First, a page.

The speed really didn’t matter, though Swane was swinging from side to side rather impatiently every time the road became twisty. The further north we went, the twistier it became, and signs of civilisation were left behind us to be replaced by fields, based around small rivers gouging their way through steep valleys. Frequently the road would be lined with tall banks of dirt with sparse grass clinging to a bare existence, and we would lose sight of the landscape for a while only to find it was even more spectacular when the view cleared around the next corner.

    We arrived at the intersection with Route 18, and Amy swung onto it, apparently ignoring the sign that said:








    We all hoped that “Miles Ahead” meant “Many Miles Ahead” and followed her with only a little hesitation. I saw Swane glance at the sign with a some trepidation.

    Our progress slowed once we were on Rt.18. The countryside was magnificent, and the houses were more infrequent—it was no longer certain that the river valleys were indeed being farmed. The road itself twisted left and right, climbed hills, dived into valleys, and became everything one could desire for a gentle cruise on a bike.

    The main reason we slowed was that our leader slowed. The road was winding enough now that TheMoped apparently wanted to take things easy. For left-hand turns, Amy Slowed, but having the chair to help in cornering; Swane looked impatient. For right-hand turns, Amy *SLOWED*, not really wanting to lift the chair and be the first to dump a bike on the RCR; Swane looked impatient but more sympathetic.

    I can understand Amy’s caution: imagine the arrival at the campground: “Hey folks,” we would say, “someone dropped their bike already!” The assembled denizens would crowd around… Was that a scratch on the perfect chrome of the Springer? No. Was the left mirror on the Spagthorpe a little out of line? Yes, but it came from the factory that way (bikes for a drive-on-the-left country had them asymmetrical the other way). Perhaps, ha ha, the Geo Metro had blown over? Not! Hold on, Daughters of Democracy, what is this we see here? A bent footpeg, cracked mirror, dented tank—but surely not? A three-wheeled vehicle is the most stable of all, and Amy dropped it? The postings would rise to 400 a day, as she was berated on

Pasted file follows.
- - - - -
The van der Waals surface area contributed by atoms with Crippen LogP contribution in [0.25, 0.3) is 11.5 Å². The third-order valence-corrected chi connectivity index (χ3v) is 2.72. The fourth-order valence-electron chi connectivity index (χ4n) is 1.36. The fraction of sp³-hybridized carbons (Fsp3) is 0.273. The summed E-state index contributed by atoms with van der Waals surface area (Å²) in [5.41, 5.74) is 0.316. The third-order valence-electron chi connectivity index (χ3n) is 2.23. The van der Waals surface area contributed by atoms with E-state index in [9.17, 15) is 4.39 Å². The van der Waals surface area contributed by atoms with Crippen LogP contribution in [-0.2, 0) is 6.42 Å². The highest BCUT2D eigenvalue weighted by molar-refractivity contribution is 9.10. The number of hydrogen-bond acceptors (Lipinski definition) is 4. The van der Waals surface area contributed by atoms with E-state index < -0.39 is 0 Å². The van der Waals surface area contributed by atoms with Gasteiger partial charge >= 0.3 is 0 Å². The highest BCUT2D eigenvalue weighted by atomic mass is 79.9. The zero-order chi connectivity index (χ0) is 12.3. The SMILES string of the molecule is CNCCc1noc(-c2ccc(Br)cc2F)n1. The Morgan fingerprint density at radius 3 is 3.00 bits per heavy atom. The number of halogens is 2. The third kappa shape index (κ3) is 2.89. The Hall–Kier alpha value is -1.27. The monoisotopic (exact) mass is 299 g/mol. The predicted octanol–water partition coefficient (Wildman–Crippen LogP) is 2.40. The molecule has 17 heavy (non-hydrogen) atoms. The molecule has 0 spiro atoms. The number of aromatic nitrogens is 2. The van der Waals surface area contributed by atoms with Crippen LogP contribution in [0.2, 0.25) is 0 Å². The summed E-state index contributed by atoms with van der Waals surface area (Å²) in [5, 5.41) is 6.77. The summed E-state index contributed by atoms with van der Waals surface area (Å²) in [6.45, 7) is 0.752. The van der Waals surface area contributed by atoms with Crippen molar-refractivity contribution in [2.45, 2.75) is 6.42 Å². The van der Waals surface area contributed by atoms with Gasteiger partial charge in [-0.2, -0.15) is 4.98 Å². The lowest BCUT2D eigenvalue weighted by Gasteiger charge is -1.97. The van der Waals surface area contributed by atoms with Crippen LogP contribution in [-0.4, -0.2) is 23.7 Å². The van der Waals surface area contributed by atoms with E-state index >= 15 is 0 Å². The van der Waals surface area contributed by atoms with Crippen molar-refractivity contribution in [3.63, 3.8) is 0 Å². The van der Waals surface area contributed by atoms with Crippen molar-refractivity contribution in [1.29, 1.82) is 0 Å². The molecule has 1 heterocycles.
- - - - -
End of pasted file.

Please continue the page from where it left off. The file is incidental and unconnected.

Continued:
Let add right now, so that Amy does not get a reputation like Tom Barber: Amy is the person who did not drop a sidecar rig on the RCR!

    So we understood her slow progress. Anyway, it gave us more time to look at the scenery.

    I was beginning to regret my choice of the Wolfhound for these roads. Although a very fine motorcycle, I must admit that when Julian, Lord Spagthorpe, visualised a bike for the American market he did not have in mind small twisting goat-trails over steep hills. Between first and second gears, the shift is somewhat jerky, and more and more often the automatic was deciding to do this while leaned over in a turn. A much better choice for this section of the ride would have been a late-model Doberman (not that any were imported into the US, I believe)—that particular model was test-ridden frequently on the tight roads around the Peter Tavy facility, I gather; according to Roger, an ex-neighbour of mine who was in the CID, the West Devon Constabulary had become accustomed to the exhaust note, and made a practice of looking somewhere else while the prototype, often with Julian himself in the saddle, flew past them at quite unbelievable speeds.